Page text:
And fundamental real-world problems remain to the idea of the ghost protocol. The most obvious of these is that many tech companies will simply refuse to do it.

For some of the biggest tech firms, ensuring the privacy of their customers data has become a defining characteristic of their business – and a distinct competitive advantage. For them to cheerfully agree to add a spy into every chat would seem deeply unlikely.

Also, these tech companies have customers living around the world, which complicates the issue further. Even in the unlikely event that tech companies might be willing to allow the NSA or GCHQ a ghostly ring-side seat on every conversation they want to snoop, many firms would still want to refuse that capacity to other regimes around the world.

But while tech companies might not want to offer Russia or China the same capabilities, once that ability is built into their code it is much harder to resist that pressure. Once created, these tools are inevitably misused. For tech companies, it's much easier to say no to everyone.

The big tech companies will resist then, and there will also be other messaging apps which will simply be able to ignore the pleas of GCHQ because they aren't based in the UK. Beyond this, strong encryption is effectively a commodity now, which is easy enough to implement, so it's very hard for any government to clamp down on all encrypted apps. And this ghost protocol is only of limited use; the idea won't work for encrypted hard drives or encrypted email, which would require different tools and approaches.

In reality, of course, the debate has never really been just about encryption; the bigger issue is how much privacy we should be allowed in the digital age, which explains the reaction to the GCHQ idea.

Until recently there was, for most people in most countries, an effective right to privacy.

SEE: 10 tips for new cybersecurity pros (free PDF)

The state just couldn't spy on every conversation or listen in to what was happening in every home in real time, and nor did they (in most cases) especially want to.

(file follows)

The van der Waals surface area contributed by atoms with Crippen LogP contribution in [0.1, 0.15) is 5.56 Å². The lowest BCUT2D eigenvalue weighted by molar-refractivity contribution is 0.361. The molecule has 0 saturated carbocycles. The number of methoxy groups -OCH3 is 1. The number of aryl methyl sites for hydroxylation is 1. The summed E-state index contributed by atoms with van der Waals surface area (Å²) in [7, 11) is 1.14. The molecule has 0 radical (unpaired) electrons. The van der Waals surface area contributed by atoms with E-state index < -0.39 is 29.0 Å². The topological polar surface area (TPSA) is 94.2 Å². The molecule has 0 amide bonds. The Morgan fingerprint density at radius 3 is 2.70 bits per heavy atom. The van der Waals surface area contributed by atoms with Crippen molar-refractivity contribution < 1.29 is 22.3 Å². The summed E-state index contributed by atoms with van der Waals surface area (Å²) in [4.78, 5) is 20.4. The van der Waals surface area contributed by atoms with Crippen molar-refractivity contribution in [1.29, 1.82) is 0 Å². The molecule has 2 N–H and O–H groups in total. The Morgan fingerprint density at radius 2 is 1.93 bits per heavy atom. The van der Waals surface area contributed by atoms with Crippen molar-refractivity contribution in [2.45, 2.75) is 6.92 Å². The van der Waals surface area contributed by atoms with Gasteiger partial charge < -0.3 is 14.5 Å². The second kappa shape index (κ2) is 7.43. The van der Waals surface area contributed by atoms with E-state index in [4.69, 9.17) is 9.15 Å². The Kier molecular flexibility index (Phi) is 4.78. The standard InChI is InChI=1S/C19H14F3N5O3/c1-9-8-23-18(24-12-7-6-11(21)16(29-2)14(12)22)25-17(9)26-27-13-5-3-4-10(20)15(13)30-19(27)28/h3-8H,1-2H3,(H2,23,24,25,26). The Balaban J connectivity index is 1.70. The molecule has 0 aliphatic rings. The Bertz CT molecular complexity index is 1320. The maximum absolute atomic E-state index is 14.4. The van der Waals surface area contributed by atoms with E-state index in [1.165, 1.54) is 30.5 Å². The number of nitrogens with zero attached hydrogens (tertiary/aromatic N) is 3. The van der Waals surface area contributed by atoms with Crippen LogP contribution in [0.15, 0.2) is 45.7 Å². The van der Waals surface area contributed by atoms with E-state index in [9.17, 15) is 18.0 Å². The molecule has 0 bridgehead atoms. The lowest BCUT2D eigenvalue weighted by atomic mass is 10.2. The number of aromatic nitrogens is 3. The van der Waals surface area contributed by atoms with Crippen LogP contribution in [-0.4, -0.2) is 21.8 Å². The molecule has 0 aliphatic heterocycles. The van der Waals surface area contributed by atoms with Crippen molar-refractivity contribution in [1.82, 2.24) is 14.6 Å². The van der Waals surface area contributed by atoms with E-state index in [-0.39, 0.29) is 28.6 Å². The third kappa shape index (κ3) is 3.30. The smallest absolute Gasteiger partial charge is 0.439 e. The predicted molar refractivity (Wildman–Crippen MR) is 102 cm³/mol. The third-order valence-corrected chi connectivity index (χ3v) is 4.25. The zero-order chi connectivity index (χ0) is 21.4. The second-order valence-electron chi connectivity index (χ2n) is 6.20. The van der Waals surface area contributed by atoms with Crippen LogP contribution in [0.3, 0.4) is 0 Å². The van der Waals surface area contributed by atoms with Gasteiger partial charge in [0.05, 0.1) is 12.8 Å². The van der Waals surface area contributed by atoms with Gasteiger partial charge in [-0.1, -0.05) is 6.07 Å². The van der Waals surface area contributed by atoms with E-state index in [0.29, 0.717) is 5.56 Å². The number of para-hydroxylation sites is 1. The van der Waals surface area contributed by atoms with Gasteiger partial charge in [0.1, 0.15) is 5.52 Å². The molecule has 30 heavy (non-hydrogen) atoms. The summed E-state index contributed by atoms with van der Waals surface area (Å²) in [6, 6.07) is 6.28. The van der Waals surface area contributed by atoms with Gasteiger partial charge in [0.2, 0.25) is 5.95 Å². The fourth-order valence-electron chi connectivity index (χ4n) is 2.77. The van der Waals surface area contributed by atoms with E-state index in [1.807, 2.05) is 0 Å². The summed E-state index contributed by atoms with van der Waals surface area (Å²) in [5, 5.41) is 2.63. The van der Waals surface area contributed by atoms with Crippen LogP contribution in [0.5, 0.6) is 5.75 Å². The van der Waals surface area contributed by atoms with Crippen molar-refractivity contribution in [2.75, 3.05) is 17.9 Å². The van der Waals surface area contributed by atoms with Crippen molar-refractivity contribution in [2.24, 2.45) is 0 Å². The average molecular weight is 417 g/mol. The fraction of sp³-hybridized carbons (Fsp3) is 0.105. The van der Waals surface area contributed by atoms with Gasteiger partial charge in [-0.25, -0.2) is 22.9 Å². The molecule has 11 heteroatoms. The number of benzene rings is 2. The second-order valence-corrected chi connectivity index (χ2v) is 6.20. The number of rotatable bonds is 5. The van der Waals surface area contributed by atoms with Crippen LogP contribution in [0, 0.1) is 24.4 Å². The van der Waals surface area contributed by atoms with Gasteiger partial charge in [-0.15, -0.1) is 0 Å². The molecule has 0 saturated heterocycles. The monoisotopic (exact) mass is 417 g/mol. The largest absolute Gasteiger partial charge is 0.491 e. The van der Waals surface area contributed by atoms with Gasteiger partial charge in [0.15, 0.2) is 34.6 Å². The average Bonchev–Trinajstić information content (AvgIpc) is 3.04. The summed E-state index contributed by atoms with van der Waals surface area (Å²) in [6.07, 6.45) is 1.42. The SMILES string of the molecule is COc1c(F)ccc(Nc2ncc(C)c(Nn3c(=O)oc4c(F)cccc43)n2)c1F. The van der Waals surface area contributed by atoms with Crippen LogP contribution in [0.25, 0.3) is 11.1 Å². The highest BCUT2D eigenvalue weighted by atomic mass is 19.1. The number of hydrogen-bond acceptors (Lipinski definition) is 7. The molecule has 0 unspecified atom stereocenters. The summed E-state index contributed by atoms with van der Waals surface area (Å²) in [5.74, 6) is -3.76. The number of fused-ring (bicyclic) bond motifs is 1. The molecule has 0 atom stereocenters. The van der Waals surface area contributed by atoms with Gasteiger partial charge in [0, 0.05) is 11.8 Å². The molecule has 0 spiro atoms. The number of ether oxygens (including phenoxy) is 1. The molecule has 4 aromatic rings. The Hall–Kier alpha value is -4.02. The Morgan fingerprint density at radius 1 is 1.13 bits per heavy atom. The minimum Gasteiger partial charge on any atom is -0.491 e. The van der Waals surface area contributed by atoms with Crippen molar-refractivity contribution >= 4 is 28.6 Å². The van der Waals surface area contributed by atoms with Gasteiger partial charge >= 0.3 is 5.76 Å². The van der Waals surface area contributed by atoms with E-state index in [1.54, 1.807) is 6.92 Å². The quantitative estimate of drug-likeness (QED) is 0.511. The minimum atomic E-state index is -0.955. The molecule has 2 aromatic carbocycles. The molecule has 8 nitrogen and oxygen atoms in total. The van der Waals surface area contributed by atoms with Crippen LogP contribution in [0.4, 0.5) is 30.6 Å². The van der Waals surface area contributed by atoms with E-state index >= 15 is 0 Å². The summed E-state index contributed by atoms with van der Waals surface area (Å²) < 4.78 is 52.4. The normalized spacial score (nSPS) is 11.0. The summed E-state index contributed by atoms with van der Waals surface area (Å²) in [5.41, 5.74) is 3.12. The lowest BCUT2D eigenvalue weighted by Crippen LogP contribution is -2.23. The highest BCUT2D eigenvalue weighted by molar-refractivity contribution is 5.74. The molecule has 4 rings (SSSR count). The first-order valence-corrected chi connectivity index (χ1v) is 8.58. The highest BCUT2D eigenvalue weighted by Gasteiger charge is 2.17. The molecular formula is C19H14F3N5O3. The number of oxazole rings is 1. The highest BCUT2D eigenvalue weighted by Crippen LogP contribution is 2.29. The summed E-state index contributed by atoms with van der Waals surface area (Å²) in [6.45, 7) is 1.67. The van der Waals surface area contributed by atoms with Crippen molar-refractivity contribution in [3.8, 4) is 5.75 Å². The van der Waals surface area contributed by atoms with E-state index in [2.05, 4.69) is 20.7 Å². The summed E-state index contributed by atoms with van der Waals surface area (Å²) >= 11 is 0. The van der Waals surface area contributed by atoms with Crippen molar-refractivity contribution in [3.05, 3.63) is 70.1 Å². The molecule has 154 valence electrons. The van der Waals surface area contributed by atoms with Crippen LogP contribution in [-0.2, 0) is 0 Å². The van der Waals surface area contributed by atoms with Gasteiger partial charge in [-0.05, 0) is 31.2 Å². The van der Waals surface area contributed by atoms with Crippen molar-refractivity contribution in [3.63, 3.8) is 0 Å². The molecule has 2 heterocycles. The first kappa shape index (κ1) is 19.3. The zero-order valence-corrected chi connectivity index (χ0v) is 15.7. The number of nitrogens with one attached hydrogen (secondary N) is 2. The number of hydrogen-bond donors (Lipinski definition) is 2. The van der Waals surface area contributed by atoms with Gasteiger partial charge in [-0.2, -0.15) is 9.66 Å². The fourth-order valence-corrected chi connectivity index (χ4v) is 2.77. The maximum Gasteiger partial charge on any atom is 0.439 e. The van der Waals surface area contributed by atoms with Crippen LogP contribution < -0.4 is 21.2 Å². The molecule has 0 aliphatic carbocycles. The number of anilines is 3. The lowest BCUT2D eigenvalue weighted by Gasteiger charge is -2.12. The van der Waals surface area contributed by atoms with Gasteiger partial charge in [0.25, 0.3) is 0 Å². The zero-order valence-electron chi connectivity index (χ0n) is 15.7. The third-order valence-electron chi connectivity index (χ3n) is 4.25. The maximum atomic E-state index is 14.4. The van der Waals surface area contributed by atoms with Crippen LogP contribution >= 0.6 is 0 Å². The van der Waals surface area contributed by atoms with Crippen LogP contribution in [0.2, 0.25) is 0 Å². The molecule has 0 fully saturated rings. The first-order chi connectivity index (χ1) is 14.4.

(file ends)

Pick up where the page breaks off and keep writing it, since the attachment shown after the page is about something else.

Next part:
Now the technology exists to do exactly that. And in many cases we cheerfully carry that technology around in our pockets and install it in our homes. We are creating vast amounts of data every day, and law enforcement inevitably and understandably wants access to that data when necessary to fight crime. Many people, just as understandably, want to keep that data private.

The rise of encrypted services came in part as a response to this tension, to try and recreate that private world of the past. Encryption is one of the best ways that we can keep that information private, which is why the crypto debate has mattered so much. Attempts by government to weaken encryption were a really visible sign of their attempts to reduce that effective right to privacy. Privacy campaigners could, rightly, warn that putting backdoors in encryption put us all at risk. 

But now the debate has shifted away from whether governments should be allowed to put backdoors in encryption, to who decides how encryption is applied. It's a subtle shift, but important.

Police and intelligence agencies will always want greater access to data, in order to reduce the risk of crime or terrorism. But those are not the only risks we face. It's already clear that allowing governments too much information quickly leads to the creation of a surveillance state from which it is impossible to escape. Few in the West would want to travel very far down that road.

GCHQ's suggestions, even though many would see them as reasonably modest, are unlikely to get far with the tech community unless they are backed up with legislation – and may well struggle even then. But the battle over digital privacy is far from over. 


The Monday Morning Opener is our opening salvo for the week in tech. Since we run a global site, this editorial publishes on Monday at 8:00am AEST in Sydney, Australia, which is 6:00pm Eastern Time on Sunday in the US. It is written by a member of ZDNet's global editorial board, which is comprised of our lead editors across Asia, Australia, Europe, and North America.